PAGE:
Sizzling siblings: BMW's 420i and 435i

BMW's entry-level 420i fares well against the more accomplished 435i

In the music video for their new duet Can't Remember To Forget You, pop divas Shakira and Rihanna send temperatures soaring. In a sizzling scene, the duo frolic in bed clad in near-identical black lingerie, only to emerge later in a naked embrace.

The 420i is the entry-level variant of BMW's new line of 4-series mid-sized coupes. Comparing it with the 435i - its top-of-the-range sibling reviewed in Life! last October - is a little like asking who is hotter: Colombian bombshell Shakira or Barbadian star Rihanna.

Both set pulses racing, but each has her own fans.

The 420i has an appreciably lower price tag of $239,800, or $76,000 less than the 435i. For potential buyers, it comes down to what the $76,000 cut means.

But car shopping is not solely about comparing equipment lists, so a meaningful place to start is to look for similarities between both cars.

Visually, only a car buff can tell the 420i and 435i apart without looking at the badges.

The 420i runs on 18-inch multi-spoke wheels and has a single-exhaust tailpipe, while the 435i has larger 19-inch five-spoke rims and twin tailpipes.

But comparing the rims is like asking whether 2-inch or 3-inch Jimmy Choos are sexier.

Both come with sunroofs and have the same svelte lines with a hint of the Z4.

The similarities extend into the interiors. The 420i has the same sporty steering wheel, inviting layout and snug seats as the 435i.

But peek into the corners behind the A-pillars and you will find Harman Kardon speakers missing. The 420i makes do with a factory-fitted audio system, which should make little difference to the average ear.

The biggest difference lies under the bonnet.

The 420i packs a 2-litre turbo putting out 184bhp and 270Nm of torque, which has considerably less poke than the 435i's 3-litre turbo, which cranks out 306bhp and 400Nm.

The difference means the 420i sprints from zero to 100kmh in 7.3 seconds, over two seconds slower than the 435i's 5.1-second sprint.

At kickdown, even in Sports mode, there is a whiff of hesitation before the 420i launches into a subdued gallop.

The smaller engine, however, means fewer visits to the petrol station. On paper, it has a lower fuel consumption of 6 litres per 100km, compared with the 435i's 7.4 litres.

On the move, the car's eight-speed transmission is a gem. Gear changes are silky smooth and imperceptible, making the pedal shifters redundant because the transmission is capable of finding its own sweet spot.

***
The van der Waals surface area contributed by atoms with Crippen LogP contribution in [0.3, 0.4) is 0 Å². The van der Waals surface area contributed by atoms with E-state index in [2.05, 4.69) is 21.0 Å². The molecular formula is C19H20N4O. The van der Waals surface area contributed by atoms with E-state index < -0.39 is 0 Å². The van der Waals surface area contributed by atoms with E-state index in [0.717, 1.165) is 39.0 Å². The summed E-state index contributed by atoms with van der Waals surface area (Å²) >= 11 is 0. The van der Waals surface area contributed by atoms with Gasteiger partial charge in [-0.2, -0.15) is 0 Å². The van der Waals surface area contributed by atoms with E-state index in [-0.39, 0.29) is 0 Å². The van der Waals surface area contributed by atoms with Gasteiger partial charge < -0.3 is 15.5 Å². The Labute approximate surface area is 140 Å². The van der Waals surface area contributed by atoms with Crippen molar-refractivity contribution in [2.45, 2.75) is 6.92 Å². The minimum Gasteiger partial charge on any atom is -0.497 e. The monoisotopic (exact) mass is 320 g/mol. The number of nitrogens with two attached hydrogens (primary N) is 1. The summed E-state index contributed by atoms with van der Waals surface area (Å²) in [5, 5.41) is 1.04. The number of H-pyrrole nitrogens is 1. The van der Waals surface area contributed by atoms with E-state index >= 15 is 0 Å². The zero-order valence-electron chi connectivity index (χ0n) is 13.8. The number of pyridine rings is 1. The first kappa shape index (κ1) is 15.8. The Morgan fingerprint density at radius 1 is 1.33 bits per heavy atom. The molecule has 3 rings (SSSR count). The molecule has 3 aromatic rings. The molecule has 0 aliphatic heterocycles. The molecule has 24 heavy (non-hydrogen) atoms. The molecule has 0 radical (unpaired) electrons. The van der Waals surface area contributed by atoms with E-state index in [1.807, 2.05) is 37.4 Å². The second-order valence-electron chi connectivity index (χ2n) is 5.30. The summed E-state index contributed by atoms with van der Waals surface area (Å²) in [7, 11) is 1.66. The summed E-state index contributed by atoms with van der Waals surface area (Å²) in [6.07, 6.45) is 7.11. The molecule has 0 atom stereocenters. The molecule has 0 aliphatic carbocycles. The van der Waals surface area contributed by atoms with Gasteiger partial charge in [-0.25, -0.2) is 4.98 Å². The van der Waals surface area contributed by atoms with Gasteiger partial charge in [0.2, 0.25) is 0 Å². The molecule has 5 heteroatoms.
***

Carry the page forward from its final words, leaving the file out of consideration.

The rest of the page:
The 420i does not have bells and whistles such as a rear-view camera, adaptive headlights and heads-up display. But its GPS driving instructions are displayed on the instrument cluster, which is as useful.

Although the 420i retains BMW's familiar point-and-go steering feel and near-perfect body control, my biggest grouse is that it lacks variable-speed steering, which is common in cars well above $200,000. Drivers can forget about parking the car using just two fingers to turn the steering wheel.

And for a car in its price bracket, some adjustments are still manual, such as the sunroof shade and steering-wheel adjustments for rake and reach.

BMW agent Performance Motors expects the 420i to have a wider appeal than the 435i.

I will even venture to say that the car will not just appeal to those who baulk at the hefty price of the 435i, but it may also draw sales away from the 3-series.

Price-wise, the 420i sits midway between the entry-level 316i and top-of-the-range 335i sedan. But compared with the more common 3-ers, it has an alluring X-factor - like Shakira and Rihanna.

Its decent boot space, four-seat layout and adequate rear legroom for averagesized adults make it practical enough for singles, dating couples or those married with one child, if having just two doors is not an issue.

At the end of the day, BMW drivers will buy according to the depth of their pockets, be it the 420i or 435i.

The 435i will wear the unchallenged crown as a top-of-the-line car. But the 420i will likely be the one which gives the new range the much-needed model visibility, given its lower price tag.

So there is no point asking which or who is hotter - 420i or 435i, or Shakira or Rihanna.

Both cars and divas are equally so.